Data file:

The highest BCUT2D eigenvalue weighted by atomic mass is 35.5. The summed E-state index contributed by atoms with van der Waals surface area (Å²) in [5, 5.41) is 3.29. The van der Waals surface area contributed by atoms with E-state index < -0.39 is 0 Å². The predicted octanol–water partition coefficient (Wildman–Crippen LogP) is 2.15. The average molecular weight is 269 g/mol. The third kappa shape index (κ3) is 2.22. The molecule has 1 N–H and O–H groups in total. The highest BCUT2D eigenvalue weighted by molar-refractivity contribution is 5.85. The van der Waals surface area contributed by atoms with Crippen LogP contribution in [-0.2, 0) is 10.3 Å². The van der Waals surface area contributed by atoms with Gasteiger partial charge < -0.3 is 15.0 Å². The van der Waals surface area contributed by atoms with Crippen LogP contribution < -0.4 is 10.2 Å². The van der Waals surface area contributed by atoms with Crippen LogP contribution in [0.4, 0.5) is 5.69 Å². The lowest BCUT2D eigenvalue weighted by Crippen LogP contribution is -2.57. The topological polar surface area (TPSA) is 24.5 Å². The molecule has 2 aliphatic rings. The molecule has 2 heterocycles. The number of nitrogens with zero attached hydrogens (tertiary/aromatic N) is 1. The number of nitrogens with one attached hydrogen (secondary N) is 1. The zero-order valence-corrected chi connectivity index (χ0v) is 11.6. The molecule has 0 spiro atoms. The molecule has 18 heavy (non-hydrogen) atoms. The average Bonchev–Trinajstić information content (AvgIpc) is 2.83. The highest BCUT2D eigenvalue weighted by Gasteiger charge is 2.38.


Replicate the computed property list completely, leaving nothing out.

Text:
The highest BCUT2D eigenvalue weighted by atomic mass is 35.5. The summed E-state index contributed by atoms with van der Waals surface area (Å²) in [5, 5.41) is 3.29. The van der Waals surface area contributed by atoms with E-state index < -0.39 is 0 Å². The predicted octanol–water partition coefficient (Wildman–Crippen LogP) is 2.15. The average molecular weight is 269 g/mol. The third kappa shape index (κ3) is 2.22. The molecule has 1 N–H and O–H groups in total. The highest BCUT2D eigenvalue weighted by molar-refractivity contribution is 5.85. The van der Waals surface area contributed by atoms with Crippen LogP contribution in [-0.2, 0) is 10.3 Å². The van der Waals surface area contributed by atoms with Gasteiger partial charge < -0.3 is 15.0 Å². The van der Waals surface area contributed by atoms with Crippen LogP contribution < -0.4 is 10.2 Å². The van der Waals surface area contributed by atoms with Crippen LogP contribution in [0.4, 0.5) is 5.69 Å². The lowest BCUT2D eigenvalue weighted by Crippen LogP contribution is -2.57. The topological polar surface area (TPSA) is 24.5 Å². The molecule has 2 aliphatic rings. The molecule has 2 heterocycles. The number of nitrogens with zero attached hydrogens (tertiary/aromatic N) is 1. The number of nitrogens with one attached hydrogen (secondary N) is 1. The zero-order valence-corrected chi connectivity index (χ0v) is 11.6. The molecule has 0 spiro atoms. The molecule has 18 heavy (non-hydrogen) atoms. The average Bonchev–Trinajstić information content (AvgIpc) is 2.83. The highest BCUT2D eigenvalue weighted by Gasteiger charge is 2.38.